Setting the Stage for Tariff Reform
No issue has provoked more criticism from private criminal law practitioners than the management of the legal aid tariff, and more specifically, the hourly rate it prescribes. While the tariff originally established in 1973 was sufficient to allow legal aid lawyers to cover their overhead, give their cases adequate time and still make a modest profit, by 2000 this was no longer the case. The inflation-adjusted hourly legal aid tariff rate had been declining since 1986 and, notwithstanding the occasional adjustment, the effective hourly rate has never been restored to pre-1974 levels when inflation was taken into account.
The real difficulty with the eroding remuneration is that tariff rates have an unquestionable relationship to lawyer participation rates. The private bar is exiting the legal aid system in increasing numbers leaving the certificate scheme in fragile condition. The number of private lawyers providing legal aid services dropped steadily between 1999 and 2007, notwithstanding modest increases in both the tariff and the number of certificates issued during this period. Between 1999-00 and 2006-07, the total number of criminal lawyers participating has fallen by 14%. The diminishing commitment by the private bar to the provision of legal aid services poses a fundamental challenge to the sustainability of the legal aid system as it currently functions; one that requires urgent and immediate attention.
It is also important to compare and contrast two distinct dichotomies within the criminal bar in order to add some context to the equation and fully understand the reluctance of the private bar to participate in the certificate program. They are: 1) junior vs. senior counsel and 2) the legal aid practitioner vs. other criminal counsel.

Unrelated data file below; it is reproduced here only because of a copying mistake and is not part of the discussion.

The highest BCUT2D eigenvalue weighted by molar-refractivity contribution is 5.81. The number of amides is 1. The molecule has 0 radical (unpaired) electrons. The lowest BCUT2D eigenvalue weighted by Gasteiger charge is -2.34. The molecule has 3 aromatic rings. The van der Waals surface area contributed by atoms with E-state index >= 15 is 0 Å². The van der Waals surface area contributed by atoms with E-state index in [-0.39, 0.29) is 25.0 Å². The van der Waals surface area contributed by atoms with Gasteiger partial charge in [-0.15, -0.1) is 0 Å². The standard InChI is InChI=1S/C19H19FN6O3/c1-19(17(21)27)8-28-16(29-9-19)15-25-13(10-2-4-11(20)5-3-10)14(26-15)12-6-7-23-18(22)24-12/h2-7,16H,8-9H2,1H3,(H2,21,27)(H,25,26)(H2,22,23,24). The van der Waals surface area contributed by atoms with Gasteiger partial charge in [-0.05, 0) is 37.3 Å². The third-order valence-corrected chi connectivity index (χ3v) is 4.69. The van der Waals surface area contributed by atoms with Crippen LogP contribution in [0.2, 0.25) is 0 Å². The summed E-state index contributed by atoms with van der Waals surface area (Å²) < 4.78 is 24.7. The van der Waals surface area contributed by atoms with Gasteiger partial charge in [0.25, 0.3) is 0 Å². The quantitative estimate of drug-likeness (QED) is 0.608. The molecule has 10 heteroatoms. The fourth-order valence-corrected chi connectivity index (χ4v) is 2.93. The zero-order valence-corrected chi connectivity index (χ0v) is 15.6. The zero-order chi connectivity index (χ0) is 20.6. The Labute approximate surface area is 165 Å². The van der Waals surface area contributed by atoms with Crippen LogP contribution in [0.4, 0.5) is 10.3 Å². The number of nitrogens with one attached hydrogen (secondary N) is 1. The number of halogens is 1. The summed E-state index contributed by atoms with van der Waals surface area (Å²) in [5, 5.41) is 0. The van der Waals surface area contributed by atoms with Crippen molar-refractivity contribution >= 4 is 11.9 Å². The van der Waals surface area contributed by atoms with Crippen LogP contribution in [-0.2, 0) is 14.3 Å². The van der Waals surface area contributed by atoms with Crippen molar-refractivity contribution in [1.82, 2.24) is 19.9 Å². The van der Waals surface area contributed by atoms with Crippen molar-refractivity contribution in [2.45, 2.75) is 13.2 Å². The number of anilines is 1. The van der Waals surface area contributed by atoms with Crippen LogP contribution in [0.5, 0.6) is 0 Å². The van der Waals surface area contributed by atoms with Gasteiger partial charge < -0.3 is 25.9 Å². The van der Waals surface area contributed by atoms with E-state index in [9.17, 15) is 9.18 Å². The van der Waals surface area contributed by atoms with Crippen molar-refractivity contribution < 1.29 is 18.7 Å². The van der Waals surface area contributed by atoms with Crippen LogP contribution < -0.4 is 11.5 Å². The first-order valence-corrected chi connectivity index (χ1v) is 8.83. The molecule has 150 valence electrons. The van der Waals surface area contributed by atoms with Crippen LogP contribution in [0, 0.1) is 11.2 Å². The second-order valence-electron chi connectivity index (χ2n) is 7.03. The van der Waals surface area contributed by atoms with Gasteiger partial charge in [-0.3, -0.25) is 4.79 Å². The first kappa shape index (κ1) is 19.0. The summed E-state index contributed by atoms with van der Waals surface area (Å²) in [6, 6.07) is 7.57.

Young lawyers entering the profession may be prepared to take on legal aid cases at very low rates, because their cash retainer client base is not yet created. Junior counsel accepting legal aid cases can result in cases taking longer to resolve, particularly complicated ones. However, as they become established, develop reputations in their fields, and acquire a significant fee-paying client base, they are more liable to withdraw from the legal aid services segment of the market. Furthermore, law students contemplating various choices among legal practice areas may be influenced in their choice by comparing the current legal aid rate with prevailing rates of compensation in other areas of private practice or in legal careers in the public sector. This comparison that does not bode well for the whole-hearted adoption of legal aid clientele, especially when taking into account the real possibility of the junior lawyer being burdened with the accumulation of significant student debt.
Conversely, more experienced lawyers who have a developed client base may not be attracted the legal aid clients simply because it is an economically unwise use of their time. When a lawyer has an established client base, taking on legal aid cases at a reduced rate is simply fiscally irresponsible. However, these experienced lawyers may well continue to provide legal aid services through their commitment to particular areas of law and particular client needs. Nonetheless, in the long-run, maintaining legal aid tariff levels substantially below prevailing compensation levels in private legal practice and in legal careers in the public sector is likely to reduce both the number and quality of both junior and senior legal practitioners providing legal aid services to the most disadvantaged members of our community.